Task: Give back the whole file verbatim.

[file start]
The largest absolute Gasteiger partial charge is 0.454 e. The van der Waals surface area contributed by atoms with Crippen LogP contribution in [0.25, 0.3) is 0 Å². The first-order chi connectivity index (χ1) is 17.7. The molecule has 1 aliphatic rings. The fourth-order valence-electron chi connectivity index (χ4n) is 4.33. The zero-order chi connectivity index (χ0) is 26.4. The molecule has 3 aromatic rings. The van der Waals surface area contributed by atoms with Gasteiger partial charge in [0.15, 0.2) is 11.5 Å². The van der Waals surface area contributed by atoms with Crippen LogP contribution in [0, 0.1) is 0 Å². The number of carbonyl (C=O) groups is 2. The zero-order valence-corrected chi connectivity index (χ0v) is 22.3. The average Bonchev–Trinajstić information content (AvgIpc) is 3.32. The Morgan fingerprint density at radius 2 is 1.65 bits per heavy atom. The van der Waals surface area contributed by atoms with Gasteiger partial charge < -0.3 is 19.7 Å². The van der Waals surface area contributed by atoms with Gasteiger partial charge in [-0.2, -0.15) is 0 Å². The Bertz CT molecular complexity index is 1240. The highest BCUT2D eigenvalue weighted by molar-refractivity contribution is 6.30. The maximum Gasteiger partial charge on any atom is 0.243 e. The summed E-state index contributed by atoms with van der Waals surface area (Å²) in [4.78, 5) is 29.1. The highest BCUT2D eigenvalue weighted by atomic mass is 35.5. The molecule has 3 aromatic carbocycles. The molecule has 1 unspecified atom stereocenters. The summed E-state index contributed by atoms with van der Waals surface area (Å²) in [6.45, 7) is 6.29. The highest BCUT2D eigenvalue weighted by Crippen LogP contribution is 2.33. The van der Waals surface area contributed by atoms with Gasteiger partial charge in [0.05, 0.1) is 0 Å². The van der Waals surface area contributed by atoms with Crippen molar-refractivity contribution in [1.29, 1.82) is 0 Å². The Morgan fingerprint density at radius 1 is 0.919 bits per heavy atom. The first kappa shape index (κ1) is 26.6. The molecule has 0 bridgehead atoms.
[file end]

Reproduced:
The largest absolute Gasteiger partial charge is 0.454 e. The van der Waals surface area contributed by atoms with Crippen LogP contribution in [0.25, 0.3) is 0 Å². The first-order chi connectivity index (χ1) is 17.7. The molecule has 1 aliphatic rings. The fourth-order valence-electron chi connectivity index (χ4n) is 4.33. The zero-order chi connectivity index (χ0) is 26.4. The molecule has 3 aromatic rings. The van der Waals surface area contributed by atoms with Gasteiger partial charge in [0.15, 0.2) is 11.5 Å². The van der Waals surface area contributed by atoms with Crippen LogP contribution in [0, 0.1) is 0 Å². The number of carbonyl (C=O) groups is 2. The zero-order valence-corrected chi connectivity index (χ0v) is 22.3. The average Bonchev–Trinajstić information content (AvgIpc) is 3.32. The Morgan fingerprint density at radius 2 is 1.65 bits per heavy atom. The van der Waals surface area contributed by atoms with Gasteiger partial charge < -0.3 is 19.7 Å². The van der Waals surface area contributed by atoms with Gasteiger partial charge in [-0.2, -0.15) is 0 Å². The Bertz CT molecular complexity index is 1240. The highest BCUT2D eigenvalue weighted by molar-refractivity contribution is 6.30. The maximum Gasteiger partial charge on any atom is 0.243 e. The summed E-state index contributed by atoms with van der Waals surface area (Å²) in [4.78, 5) is 29.1. The highest BCUT2D eigenvalue weighted by atomic mass is 35.5. The molecule has 3 aromatic carbocycles. The molecule has 1 unspecified atom stereocenters. The summed E-state index contributed by atoms with van der Waals surface area (Å²) in [6.45, 7) is 6.29. The highest BCUT2D eigenvalue weighted by Crippen LogP contribution is 2.33. The van der Waals surface area contributed by atoms with Gasteiger partial charge in [0.05, 0.1) is 0 Å². The van der Waals surface area contributed by atoms with Crippen molar-refractivity contribution in [1.29, 1.82) is 0 Å². The Morgan fingerprint density at radius 1 is 0.919 bits per heavy atom. The first kappa shape index (κ1) is 26.6. The molecule has 0 bridgehead atoms.